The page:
Saturday, March 30, 2013

Universal Soldier

Like most friends, I saw the first Universal Soldier (1992) and ignored all subsequent sequels, including the official ones (three after 1992) and two TV movies. However, intrigued by some of the critical traction that Universal Soldier: Day of Reckoning got in 2012, I decided to see both of the Universal Soldier films directed by John Hyams and revisited the first film to put everything in context.

Universal Solider (1992, Roland Emmerich)
Universal Soldier: Regeneration (2009, John Hyams)
Universal Soldier: Day of Reckoning (2012, John Hyams)

Universal Soldier starts off in the Vietnam war, a starting point for many cinematic stories over the years, where a fight between two soldiers Luc Deveraux (Jean-Claude Van Damme) and Scott (Dolph Lundgren) results in both of their deaths. Both dead bodies are indoctrinated into a US military program and brought back as Universal Soldiers or UniSols, android fighting machines. The concept of UniSols follows the Robocop pattern in reanimating a dead character to fight justice. In Robocop, Murphy is meant to fight crime on the streets and keep civil justice. Whereas, UniSols are meant to safeguard nationalistic interests. Both Murphy and Luc are also united by their desire to return home. Despite the efforts of scientists to erase both Murphy & Luc's memories, a tiny portion of their past lingers on and manages to guide their moral compass. This makes both of these characters heroes, who try to do some good despite being programmed to kill without question. At the end of Universal Soldier, Luc does reach home. But a happy ending in Hollywood is never a guarantee for conclusion and Luc was called into action in 1999’s Universal Soldier: The Return.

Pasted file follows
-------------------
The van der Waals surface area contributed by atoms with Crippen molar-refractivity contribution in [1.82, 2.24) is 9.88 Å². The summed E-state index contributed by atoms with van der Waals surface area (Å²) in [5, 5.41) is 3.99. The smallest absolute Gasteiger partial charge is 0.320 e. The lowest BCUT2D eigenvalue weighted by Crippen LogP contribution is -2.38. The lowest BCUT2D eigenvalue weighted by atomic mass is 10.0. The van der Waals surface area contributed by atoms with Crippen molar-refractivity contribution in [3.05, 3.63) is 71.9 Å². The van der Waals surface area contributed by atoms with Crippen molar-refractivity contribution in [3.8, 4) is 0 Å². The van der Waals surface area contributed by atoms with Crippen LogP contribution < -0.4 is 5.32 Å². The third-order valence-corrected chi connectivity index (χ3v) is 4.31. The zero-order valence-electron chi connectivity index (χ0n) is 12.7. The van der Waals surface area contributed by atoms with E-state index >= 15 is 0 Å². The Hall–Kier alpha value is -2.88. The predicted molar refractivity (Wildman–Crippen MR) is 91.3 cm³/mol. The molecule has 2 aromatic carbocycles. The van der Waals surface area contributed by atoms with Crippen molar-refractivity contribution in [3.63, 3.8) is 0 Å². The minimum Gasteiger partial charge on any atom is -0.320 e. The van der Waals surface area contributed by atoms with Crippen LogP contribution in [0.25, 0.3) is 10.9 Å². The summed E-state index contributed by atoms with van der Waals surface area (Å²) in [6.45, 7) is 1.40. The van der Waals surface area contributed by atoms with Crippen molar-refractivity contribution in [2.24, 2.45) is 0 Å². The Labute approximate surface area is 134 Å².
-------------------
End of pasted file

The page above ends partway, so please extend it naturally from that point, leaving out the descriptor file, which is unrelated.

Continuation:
Two TV movies filled the gap without JCVD and Dolph Lundgren until John Hyams resurrected the series in 2009. Hyams rightly decided that both JCVD and Dolph Lundgren are not as young as they once were and instead made Andrei Arlovski’s UniSol the central character. Arlovski’s character is a pure representation of what a Unisol was originally meant to be as he has no moral compass and is free to kill without any filters. Regeneration is certainly a major improvement over the 1992 movie and takes the series into a much darker territory. Still, the 2009 film cannot predict the direction that Day of Reckoning jumps towards.

If Regeneration showed shades of darkness, then Day of Reckoning is a full blown nightmare that is only connected to the Universal Solider series in name. The 2012 film does feature Luc Deveraux and Scott but Luc is nothing like the past films. He is more like Tony Todd's Candyman character who appears either inside John’s (Scott Adkins) head or in his house. The Candyman sequence is shown early in the film and follows a point of view nightmarish start reminiscent of Gaspar Noe’s Enter the Void. Day of Reckoning then stitches a David Lynch feel and mood throughout the film and includes nods to conspiracy stories and a few horror films along with the way, such as the famous axe breaking door scene of The Shining. It is impressive how many diverse ideas and sub-plots Day of Reckoning incorporates and it might have been better if the film had shed the Universal Soldier tag. As it stands, the UniSol reference will prevent others from checking out the film. The open ended nature of Day of Reckoning suggests a future possibility of another film but more importantly, it will be curious to see what John Hyams directs next.

Related Reading

The following three articles played a big part in my viewing these films.

Ignatiy Vishnevetsky's excellent mubi review.
Ian Buckwalter's review in The Atlantic.
Bilge Ebiri.

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